In college my minor was American History.
One of my profs was a scholar of cultural history, Dr. Warren Susman.
I took his course “A Cultural History Of the US through Film”. The main premise being that you could learn much of the history of America in the 20th century by studying how films related to and mirrored the American experience at the time. For example, you could tell a lot about how America was in the 1920s by studying the films of Chaplin and Keaton, or the 1960s by studying films such as The Good The Bad and The Ugly or MASH.
To see how this works lets take a look at the US in the 1950s, through a typical 50s film, 1958’s “The Blob”.
The 2nd world war had been over many years but the menace of communism and nuclear war hung over America’s head.
Soldiers assimilated back into society, only to find, in their dismay, that the children they were raising were rebellious, even criminal at times. The “JD”, or “Juvenile Delinquent” was an iconic representative of youth culture in the 1950s.
“What are you rebelling against?” “What’dya got?”
And so two of the main threads running through American life during this time were
1) Out of control youth. Explicit comic books, rock and roll, drive-ins, street gangs etc etc were all evidence that somehow America was going wrong, and our future was in doubt.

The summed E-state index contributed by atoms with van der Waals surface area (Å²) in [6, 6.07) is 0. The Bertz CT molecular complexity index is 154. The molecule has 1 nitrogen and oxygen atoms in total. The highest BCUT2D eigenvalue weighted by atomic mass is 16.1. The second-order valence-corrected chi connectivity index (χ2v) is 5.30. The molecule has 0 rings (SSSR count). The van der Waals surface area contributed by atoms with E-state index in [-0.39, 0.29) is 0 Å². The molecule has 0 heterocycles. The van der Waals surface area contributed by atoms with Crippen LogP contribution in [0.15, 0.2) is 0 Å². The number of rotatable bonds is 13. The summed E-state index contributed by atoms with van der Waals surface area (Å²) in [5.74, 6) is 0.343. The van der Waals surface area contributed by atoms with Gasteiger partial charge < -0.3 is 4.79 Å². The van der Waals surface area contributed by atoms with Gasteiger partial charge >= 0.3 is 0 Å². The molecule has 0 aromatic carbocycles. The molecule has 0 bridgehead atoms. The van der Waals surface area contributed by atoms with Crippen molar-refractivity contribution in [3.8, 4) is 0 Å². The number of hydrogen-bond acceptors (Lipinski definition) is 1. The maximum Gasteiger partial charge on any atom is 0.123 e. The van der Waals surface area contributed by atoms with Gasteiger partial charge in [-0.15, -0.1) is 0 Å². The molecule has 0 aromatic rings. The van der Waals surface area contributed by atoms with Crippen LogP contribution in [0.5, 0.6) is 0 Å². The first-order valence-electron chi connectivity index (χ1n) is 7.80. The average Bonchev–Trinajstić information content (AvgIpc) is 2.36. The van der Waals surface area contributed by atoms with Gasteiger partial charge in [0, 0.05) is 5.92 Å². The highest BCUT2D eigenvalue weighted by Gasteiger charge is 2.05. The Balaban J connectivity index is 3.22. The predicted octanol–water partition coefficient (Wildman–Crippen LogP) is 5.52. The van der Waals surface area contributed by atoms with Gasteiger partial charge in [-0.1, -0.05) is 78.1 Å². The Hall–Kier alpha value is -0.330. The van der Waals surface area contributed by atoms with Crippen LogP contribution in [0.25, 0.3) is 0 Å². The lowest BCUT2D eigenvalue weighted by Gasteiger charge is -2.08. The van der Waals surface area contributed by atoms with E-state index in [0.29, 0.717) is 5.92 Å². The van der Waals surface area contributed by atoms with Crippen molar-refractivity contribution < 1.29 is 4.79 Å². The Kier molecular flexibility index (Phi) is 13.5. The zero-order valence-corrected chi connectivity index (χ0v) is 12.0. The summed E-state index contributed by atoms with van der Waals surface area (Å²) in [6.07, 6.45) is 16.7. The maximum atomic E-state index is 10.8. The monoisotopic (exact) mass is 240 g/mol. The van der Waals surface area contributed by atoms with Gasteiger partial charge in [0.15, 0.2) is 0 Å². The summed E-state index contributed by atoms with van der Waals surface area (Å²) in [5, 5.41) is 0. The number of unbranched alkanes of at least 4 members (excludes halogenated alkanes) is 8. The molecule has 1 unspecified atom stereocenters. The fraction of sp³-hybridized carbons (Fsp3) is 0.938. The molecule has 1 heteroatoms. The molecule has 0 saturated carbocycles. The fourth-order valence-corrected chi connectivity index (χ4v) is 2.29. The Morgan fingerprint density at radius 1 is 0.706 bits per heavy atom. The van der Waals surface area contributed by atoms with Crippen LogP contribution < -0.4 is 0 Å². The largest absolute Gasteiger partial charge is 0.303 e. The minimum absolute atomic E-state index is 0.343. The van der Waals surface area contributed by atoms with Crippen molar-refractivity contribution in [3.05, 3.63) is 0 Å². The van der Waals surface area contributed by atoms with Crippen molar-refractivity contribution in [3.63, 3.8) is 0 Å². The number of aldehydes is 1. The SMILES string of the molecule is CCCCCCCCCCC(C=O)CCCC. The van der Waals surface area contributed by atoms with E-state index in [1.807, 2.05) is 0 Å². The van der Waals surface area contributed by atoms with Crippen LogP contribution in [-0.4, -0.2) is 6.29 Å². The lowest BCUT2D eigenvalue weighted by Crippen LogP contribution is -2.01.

2) The communist menace, with its threat of nuclear war
Now lets see how “The Blob” figures into these.
Steve Andrews is your typical 50s teen. Neither a role model or a bad person, he’s a bit of a “Richie Cunningham” type.
He and his friends get into typical troubles that small town 50s kids get into- drag racing, for example.
And his parent, the police and his teachers are frustrated that all these kids think about is making trouble.
Suddenly, a mysterious creature from outer space appears, and starts killing people. AKA “The Blob”.
Since Steve can’t get the police (or any authority figures) to believe him when he sees this blob-like creature murder someone right in front of his eyes, he takes matters into his own hands.
He pokes around the town after hours and comes across this monster finally in a store. Since the police won’t believe him or his friends, he decides to set off sirens and car horns in front of the store, calling on his supposed “JD” friends to help him out.
At this point, the town starts to believe him, and they all come together. The Blob is defeated.
What does this have to do with the 1950s?
Well substitute “The Blob” for the Red Scare and you can see how the country came together, young and old, united against this shared threat.
Note the color of the “The Blob”, red. Note the cop who fought “in the war”. Note the mistrust between the police, the parents and the kids.
The 1950s were a time of intense paranoia, as the world was trying to come to terms not only with the fear of communist domination, but also a nuclear holocaust that we could not possibly survive.
By showing how, no matter how divided a nation we were in the 1950s, we could come together to face a common threat, “The Blob” does an excellent job of identifying the major concerns of the 1950s, and helps us understand how people acted and felt at that time.
And that, my friends, is what Cultural History is.
Warren I. Susman Obit